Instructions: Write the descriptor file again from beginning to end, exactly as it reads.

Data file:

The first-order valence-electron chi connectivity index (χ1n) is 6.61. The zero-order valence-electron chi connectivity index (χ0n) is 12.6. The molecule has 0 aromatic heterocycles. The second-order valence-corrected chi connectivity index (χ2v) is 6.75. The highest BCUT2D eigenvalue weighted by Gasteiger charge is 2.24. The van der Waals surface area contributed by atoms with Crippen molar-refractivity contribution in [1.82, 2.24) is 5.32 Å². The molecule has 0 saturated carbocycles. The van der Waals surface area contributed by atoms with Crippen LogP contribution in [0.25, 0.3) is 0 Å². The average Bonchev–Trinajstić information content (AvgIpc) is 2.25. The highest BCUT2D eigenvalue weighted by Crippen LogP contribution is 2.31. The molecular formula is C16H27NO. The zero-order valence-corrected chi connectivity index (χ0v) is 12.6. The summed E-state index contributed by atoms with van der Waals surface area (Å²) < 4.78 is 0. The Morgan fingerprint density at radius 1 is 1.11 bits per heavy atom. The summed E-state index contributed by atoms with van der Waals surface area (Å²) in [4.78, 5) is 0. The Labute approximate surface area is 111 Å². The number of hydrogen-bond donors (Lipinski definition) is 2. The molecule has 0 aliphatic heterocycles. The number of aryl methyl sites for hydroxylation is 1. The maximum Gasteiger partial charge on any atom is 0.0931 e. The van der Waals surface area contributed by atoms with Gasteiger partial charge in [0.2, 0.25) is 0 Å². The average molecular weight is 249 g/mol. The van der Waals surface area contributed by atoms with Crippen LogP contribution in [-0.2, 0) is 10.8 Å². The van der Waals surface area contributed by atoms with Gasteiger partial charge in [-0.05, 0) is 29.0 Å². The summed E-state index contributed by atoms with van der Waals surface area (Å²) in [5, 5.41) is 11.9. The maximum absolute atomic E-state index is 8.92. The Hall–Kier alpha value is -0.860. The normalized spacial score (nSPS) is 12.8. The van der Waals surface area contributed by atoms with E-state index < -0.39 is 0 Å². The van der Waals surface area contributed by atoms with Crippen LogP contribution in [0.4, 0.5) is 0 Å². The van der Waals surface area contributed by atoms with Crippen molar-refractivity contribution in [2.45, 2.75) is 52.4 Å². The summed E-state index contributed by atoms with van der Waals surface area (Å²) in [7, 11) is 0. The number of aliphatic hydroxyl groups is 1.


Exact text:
The first-order valence-electron chi connectivity index (χ1n) is 6.61. The zero-order valence-electron chi connectivity index (χ0n) is 12.6. The molecule has 0 aromatic heterocycles. The second-order valence-corrected chi connectivity index (χ2v) is 6.75. The highest BCUT2D eigenvalue weighted by Gasteiger charge is 2.24. The van der Waals surface area contributed by atoms with Crippen molar-refractivity contribution in [1.82, 2.24) is 5.32 Å². The molecule has 0 saturated carbocycles. The van der Waals surface area contributed by atoms with Crippen LogP contribution in [0.25, 0.3) is 0 Å². The average Bonchev–Trinajstić information content (AvgIpc) is 2.25. The highest BCUT2D eigenvalue weighted by Crippen LogP contribution is 2.31. The molecular formula is C16H27NO. The zero-order valence-corrected chi connectivity index (χ0v) is 12.6. The summed E-state index contributed by atoms with van der Waals surface area (Å²) < 4.78 is 0. The Morgan fingerprint density at radius 1 is 1.11 bits per heavy atom. The summed E-state index contributed by atoms with van der Waals surface area (Å²) in [4.78, 5) is 0. The Labute approximate surface area is 111 Å². The number of hydrogen-bond donors (Lipinski definition) is 2. The molecule has 0 aliphatic heterocycles. The number of aryl methyl sites for hydroxylation is 1. The maximum Gasteiger partial charge on any atom is 0.0931 e. The van der Waals surface area contributed by atoms with Gasteiger partial charge in [0.2, 0.25) is 0 Å². The average molecular weight is 249 g/mol. The van der Waals surface area contributed by atoms with Crippen LogP contribution in [-0.2, 0) is 10.8 Å². The van der Waals surface area contributed by atoms with Gasteiger partial charge in [-0.05, 0) is 29.0 Å². The summed E-state index contributed by atoms with van der Waals surface area (Å²) in [5, 5.41) is 11.9. The maximum absolute atomic E-state index is 8.92. The Hall–Kier alpha value is -0.860. The normalized spacial score (nSPS) is 12.8. The van der Waals surface area contributed by atoms with E-state index < -0.39 is 0 Å². The van der Waals surface area contributed by atoms with Crippen LogP contribution in [0.4, 0.5) is 0 Å². The van der Waals surface area contributed by atoms with Crippen molar-refractivity contribution in [2.45, 2.75) is 52.4 Å². The summed E-state index contributed by atoms with van der Waals surface area (Å²) in [7, 11) is 0. The number of aliphatic hydroxyl groups is 1.